This article has multiple issues. Please help improve it or discuss these issues on the talk page. (Learn how and when to remove these template messages) This article needs additional citations for verification. Please help improve this article by adding citations to reliable sources. Unsourced material may be challenged and removed.Find sources: "Square dance" – news · newspapers · books · scholar · JSTOR (May 2012) (Learn how and when to remove this template message) This article possibly contains original research. Please improve it by verifying the claims made and adding inline citations. Statements consisting only of original research should be removed. (April 2016) (Learn how and when to remove this template message) (Learn how and when to remove this template message)
The Bent Creek Ranch Square Dance Team dancing at the Mountain Music Festival in Asheville, North Carolina.

A square dance is a dance for four couples, or eight dancers in total, arranged in a square, with one couple on each side, facing the middle of the square. Square dances are part of a broad spectrum of dances known by various names: country dances, traditional dances, folk dances, barn dances, ceilidh dances, contra dances, Playford dances, etc. These dances appear in over 100 different formations,[1] of which the Square and the Longways Set are by far the most popular formations.

Square dances contain elements from numerous traditional dances including English country dances, which were first documented in 17th-century England, and 18th-century French quadrilles and cotillions;[2] square dancing travelled to North America with the European settlers and developed significantly there.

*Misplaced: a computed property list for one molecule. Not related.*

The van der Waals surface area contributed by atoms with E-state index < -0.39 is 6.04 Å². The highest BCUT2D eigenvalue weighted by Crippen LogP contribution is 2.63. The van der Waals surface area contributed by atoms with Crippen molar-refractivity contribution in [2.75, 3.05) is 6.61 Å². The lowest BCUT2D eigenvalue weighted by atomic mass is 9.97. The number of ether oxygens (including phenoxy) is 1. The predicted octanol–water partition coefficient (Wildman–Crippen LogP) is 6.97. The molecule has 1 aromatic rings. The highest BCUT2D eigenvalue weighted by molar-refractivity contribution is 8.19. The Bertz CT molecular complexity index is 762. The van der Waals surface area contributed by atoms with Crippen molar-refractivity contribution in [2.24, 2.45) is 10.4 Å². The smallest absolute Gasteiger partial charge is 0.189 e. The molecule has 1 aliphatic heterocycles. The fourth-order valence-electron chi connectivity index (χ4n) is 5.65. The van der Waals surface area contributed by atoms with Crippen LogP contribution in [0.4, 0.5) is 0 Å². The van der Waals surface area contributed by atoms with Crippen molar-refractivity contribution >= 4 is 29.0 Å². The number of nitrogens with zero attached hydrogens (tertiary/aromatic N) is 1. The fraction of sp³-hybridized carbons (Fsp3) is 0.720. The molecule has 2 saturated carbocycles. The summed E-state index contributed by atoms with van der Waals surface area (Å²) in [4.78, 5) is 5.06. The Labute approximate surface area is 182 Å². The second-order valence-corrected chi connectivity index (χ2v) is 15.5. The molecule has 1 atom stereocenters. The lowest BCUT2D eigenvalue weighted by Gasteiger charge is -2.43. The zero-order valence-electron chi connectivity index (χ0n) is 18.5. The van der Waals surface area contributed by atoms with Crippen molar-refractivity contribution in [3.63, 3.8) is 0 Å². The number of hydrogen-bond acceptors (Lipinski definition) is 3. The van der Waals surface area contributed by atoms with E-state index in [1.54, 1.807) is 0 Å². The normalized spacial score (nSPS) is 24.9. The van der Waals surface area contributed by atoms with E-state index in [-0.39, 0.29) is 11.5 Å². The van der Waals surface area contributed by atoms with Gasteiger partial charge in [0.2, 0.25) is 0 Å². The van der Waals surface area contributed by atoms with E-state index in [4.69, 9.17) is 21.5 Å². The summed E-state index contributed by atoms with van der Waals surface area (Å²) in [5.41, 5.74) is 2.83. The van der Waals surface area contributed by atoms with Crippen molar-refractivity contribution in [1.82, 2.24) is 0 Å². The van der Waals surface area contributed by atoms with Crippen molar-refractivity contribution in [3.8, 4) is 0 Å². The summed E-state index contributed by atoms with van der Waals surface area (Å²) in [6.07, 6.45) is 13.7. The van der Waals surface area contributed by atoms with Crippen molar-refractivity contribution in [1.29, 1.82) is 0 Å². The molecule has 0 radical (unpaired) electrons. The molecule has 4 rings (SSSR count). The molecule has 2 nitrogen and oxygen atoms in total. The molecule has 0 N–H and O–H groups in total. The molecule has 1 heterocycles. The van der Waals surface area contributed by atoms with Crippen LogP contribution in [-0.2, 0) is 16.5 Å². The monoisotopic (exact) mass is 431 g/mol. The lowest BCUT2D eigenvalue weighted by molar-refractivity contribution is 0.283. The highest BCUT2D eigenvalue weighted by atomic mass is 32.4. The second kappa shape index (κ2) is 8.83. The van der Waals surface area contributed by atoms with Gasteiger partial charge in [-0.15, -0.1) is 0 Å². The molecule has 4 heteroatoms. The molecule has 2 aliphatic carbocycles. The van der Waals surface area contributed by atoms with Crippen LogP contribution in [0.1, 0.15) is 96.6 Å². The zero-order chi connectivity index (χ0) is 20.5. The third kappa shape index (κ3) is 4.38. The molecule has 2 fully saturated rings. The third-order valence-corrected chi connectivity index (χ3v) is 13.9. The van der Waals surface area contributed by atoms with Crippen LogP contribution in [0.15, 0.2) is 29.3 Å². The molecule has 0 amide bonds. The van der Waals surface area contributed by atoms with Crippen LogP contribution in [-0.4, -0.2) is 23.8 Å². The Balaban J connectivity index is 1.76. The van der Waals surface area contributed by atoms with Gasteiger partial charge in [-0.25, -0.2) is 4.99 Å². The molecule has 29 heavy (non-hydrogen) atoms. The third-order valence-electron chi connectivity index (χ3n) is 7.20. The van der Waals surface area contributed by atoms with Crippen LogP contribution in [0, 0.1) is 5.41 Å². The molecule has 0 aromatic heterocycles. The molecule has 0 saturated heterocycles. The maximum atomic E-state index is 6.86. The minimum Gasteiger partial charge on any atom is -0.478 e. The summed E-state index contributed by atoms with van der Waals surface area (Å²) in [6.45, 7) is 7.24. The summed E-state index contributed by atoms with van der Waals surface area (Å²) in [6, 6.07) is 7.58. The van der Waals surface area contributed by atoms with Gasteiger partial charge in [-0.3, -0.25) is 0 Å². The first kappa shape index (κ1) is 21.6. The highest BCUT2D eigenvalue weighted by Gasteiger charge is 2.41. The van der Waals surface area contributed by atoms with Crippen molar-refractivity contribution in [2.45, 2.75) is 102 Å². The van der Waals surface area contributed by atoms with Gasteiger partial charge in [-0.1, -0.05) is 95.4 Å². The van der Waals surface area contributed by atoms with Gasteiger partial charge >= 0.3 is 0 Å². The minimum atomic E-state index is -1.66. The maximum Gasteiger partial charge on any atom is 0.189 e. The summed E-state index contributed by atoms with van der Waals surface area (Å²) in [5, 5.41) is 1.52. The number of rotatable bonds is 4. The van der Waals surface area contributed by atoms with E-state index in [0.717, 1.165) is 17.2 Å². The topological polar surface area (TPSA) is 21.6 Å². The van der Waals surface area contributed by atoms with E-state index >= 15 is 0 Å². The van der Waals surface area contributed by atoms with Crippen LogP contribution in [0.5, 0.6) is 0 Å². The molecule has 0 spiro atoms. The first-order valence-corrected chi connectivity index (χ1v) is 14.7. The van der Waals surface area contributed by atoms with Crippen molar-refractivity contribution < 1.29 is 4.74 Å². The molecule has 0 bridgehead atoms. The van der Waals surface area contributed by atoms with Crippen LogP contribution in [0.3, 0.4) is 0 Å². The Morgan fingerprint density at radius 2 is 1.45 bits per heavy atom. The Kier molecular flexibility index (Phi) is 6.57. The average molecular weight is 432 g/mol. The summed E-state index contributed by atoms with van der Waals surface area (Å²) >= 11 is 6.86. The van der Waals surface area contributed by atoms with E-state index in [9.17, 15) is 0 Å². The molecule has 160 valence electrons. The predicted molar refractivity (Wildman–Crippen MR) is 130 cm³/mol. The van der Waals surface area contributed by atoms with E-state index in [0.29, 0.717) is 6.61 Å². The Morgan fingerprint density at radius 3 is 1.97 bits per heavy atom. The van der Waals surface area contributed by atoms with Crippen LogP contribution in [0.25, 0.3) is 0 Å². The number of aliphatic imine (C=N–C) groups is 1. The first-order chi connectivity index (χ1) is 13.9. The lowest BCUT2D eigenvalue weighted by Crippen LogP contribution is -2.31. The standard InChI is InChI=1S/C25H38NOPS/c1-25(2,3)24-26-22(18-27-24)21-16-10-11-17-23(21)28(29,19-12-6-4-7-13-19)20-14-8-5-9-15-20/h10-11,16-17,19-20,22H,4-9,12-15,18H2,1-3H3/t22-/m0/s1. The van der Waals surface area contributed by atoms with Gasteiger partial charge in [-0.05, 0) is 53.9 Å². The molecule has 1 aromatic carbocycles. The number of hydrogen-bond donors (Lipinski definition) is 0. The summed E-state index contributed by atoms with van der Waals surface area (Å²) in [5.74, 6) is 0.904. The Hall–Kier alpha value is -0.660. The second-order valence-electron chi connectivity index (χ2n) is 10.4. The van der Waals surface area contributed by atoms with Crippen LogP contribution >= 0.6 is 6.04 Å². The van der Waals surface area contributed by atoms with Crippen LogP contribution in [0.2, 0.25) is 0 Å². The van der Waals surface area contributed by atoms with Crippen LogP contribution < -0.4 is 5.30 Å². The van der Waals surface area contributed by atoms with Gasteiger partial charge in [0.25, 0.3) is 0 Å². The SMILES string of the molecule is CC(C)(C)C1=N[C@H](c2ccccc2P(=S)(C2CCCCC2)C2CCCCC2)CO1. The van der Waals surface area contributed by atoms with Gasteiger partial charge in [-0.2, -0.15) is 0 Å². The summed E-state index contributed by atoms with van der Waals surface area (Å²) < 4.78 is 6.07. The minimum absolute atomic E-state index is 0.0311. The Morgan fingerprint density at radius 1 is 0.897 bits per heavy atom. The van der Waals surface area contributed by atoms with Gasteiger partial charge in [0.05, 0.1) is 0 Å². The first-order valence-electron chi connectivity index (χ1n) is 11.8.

Square dancing is done in many different styles all around the world.[3] In some countries and regions, through preservation and repetition, square dances have attained the status of a folk dance. Square dancing is strongly associated with the United States, in part due to its association with the romanticized image of the American cowboy in the 20th century,[4] and 31 states have designated it as their official state dance.[5] The main North American types of square dances include traditional square dance and modern western square dance, which is widely known and danced worldwide. Other main types popular in England, Ireland, and Scotland include Playford dances, regional folk dances, ceili, Irish set dances, and Scottish country dances.

The couples in a square are numbered, although numbering varies among different types. In many of the types, two of the couples are known as heads and the other two are called sides. In most American forms of square dance, the dancers are prompted or cued through a sequence of steps by a caller to the beat (and, in some traditions, the phrasing) of music. In other variations, dancers have no caller and instead memorize and perform a specific routine and sequence of steps. Square dance music varies widely, with some forms using traditional tunes and others employing more modern types.